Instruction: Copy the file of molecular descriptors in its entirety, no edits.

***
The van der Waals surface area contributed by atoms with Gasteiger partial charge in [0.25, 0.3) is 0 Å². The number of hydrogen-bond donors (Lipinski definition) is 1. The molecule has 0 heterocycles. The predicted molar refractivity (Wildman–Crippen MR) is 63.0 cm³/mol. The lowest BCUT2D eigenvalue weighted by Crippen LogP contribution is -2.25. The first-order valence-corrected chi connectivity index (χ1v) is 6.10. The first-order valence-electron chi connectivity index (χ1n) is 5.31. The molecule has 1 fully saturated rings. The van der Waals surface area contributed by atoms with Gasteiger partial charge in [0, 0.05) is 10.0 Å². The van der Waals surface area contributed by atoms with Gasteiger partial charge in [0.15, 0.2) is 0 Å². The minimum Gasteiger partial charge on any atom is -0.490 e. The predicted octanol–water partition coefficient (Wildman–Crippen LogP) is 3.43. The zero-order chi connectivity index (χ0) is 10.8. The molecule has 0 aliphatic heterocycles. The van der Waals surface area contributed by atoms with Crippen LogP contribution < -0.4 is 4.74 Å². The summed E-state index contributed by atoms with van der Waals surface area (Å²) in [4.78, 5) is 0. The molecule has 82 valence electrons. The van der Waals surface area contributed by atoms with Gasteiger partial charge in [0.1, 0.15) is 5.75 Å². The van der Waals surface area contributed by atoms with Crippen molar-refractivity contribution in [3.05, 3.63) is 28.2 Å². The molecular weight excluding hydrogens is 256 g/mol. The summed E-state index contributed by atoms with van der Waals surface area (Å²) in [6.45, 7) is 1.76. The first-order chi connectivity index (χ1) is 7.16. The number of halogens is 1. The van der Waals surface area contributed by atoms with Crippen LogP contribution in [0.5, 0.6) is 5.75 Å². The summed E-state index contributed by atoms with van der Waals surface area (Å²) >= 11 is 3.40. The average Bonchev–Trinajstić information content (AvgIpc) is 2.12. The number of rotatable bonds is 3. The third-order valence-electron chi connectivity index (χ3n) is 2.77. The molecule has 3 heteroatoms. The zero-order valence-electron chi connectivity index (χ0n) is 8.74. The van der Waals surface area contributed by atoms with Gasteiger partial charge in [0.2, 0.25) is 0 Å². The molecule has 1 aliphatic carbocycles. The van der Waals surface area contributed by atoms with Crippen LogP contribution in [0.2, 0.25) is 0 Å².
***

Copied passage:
The van der Waals surface area contributed by atoms with Gasteiger partial charge in [0.25, 0.3) is 0 Å². The number of hydrogen-bond donors (Lipinski definition) is 1. The molecule has 0 heterocycles. The predicted molar refractivity (Wildman–Crippen MR) is 63.0 cm³/mol. The lowest BCUT2D eigenvalue weighted by Crippen LogP contribution is -2.25. The first-order valence-corrected chi connectivity index (χ1v) is 6.10. The first-order valence-electron chi connectivity index (χ1n) is 5.31. The molecule has 1 fully saturated rings. The van der Waals surface area contributed by atoms with Gasteiger partial charge in [0, 0.05) is 10.0 Å². The van der Waals surface area contributed by atoms with Gasteiger partial charge in [0.15, 0.2) is 0 Å². The minimum Gasteiger partial charge on any atom is -0.490 e. The predicted octanol–water partition coefficient (Wildman–Crippen LogP) is 3.43. The zero-order chi connectivity index (χ0) is 10.8. The molecule has 0 aliphatic heterocycles. The van der Waals surface area contributed by atoms with Crippen LogP contribution < -0.4 is 4.74 Å². The summed E-state index contributed by atoms with van der Waals surface area (Å²) in [4.78, 5) is 0. The molecule has 82 valence electrons. The van der Waals surface area contributed by atoms with Gasteiger partial charge in [0.1, 0.15) is 5.75 Å². The van der Waals surface area contributed by atoms with Crippen molar-refractivity contribution in [3.05, 3.63) is 28.2 Å². The molecular weight excluding hydrogens is 256 g/mol. The summed E-state index contributed by atoms with van der Waals surface area (Å²) in [6.45, 7) is 1.76. The first-order chi connectivity index (χ1) is 7.16. The number of halogens is 1. The van der Waals surface area contributed by atoms with Crippen LogP contribution in [0.5, 0.6) is 5.75 Å². The summed E-state index contributed by atoms with van der Waals surface area (Å²) >= 11 is 3.40. The average Bonchev–Trinajstić information content (AvgIpc) is 2.12. The number of rotatable bonds is 3. The third-order valence-electron chi connectivity index (χ3n) is 2.77. The molecule has 3 heteroatoms. The zero-order valence-electron chi connectivity index (χ0n) is 8.74. The van der Waals surface area contributed by atoms with Gasteiger partial charge in [0.2, 0.25) is 0 Å². The molecule has 1 aliphatic carbocycles. The van der Waals surface area contributed by atoms with Crippen LogP contribution in [0.2, 0.25) is 0 Å².